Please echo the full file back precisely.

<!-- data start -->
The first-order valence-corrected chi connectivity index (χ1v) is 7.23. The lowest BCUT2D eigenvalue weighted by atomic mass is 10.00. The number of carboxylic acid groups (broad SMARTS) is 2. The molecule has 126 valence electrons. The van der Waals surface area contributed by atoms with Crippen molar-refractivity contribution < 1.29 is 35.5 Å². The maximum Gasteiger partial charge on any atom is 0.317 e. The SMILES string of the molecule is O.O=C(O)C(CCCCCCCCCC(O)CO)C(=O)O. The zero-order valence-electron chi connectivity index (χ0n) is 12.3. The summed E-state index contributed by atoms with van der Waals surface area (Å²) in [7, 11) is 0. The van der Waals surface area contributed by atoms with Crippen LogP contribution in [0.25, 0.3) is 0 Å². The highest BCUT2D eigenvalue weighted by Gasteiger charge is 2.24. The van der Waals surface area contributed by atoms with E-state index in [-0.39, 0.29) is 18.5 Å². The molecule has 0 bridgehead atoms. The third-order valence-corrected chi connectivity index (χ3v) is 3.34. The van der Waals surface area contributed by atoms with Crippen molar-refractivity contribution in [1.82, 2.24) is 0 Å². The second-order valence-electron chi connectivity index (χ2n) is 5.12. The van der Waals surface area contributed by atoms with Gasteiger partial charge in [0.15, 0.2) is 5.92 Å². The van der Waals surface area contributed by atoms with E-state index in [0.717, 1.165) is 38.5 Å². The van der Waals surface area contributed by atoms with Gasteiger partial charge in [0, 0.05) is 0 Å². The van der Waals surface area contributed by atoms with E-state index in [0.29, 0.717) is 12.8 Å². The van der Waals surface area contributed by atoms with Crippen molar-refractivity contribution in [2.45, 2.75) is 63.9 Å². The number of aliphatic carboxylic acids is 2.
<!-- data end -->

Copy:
The first-order valence-corrected chi connectivity index (χ1v) is 7.23. The lowest BCUT2D eigenvalue weighted by atomic mass is 10.00. The number of carboxylic acid groups (broad SMARTS) is 2. The molecule has 126 valence electrons. The van der Waals surface area contributed by atoms with Crippen molar-refractivity contribution < 1.29 is 35.5 Å². The maximum Gasteiger partial charge on any atom is 0.317 e. The SMILES string of the molecule is O.O=C(O)C(CCCCCCCCCC(O)CO)C(=O)O. The zero-order valence-electron chi connectivity index (χ0n) is 12.3. The summed E-state index contributed by atoms with van der Waals surface area (Å²) in [7, 11) is 0. The van der Waals surface area contributed by atoms with Crippen LogP contribution in [0.25, 0.3) is 0 Å². The highest BCUT2D eigenvalue weighted by Gasteiger charge is 2.24. The van der Waals surface area contributed by atoms with E-state index in [-0.39, 0.29) is 18.5 Å². The molecule has 0 bridgehead atoms. The third-order valence-corrected chi connectivity index (χ3v) is 3.34. The van der Waals surface area contributed by atoms with Crippen molar-refractivity contribution in [1.82, 2.24) is 0 Å². The second-order valence-electron chi connectivity index (χ2n) is 5.12. The van der Waals surface area contributed by atoms with Gasteiger partial charge in [0.15, 0.2) is 5.92 Å². The van der Waals surface area contributed by atoms with E-state index in [0.717, 1.165) is 38.5 Å². The van der Waals surface area contributed by atoms with Gasteiger partial charge in [0, 0.05) is 0 Å². The van der Waals surface area contributed by atoms with E-state index in [0.29, 0.717) is 12.8 Å². The van der Waals surface area contributed by atoms with Crippen molar-refractivity contribution in [2.45, 2.75) is 63.9 Å². The number of aliphatic carboxylic acids is 2.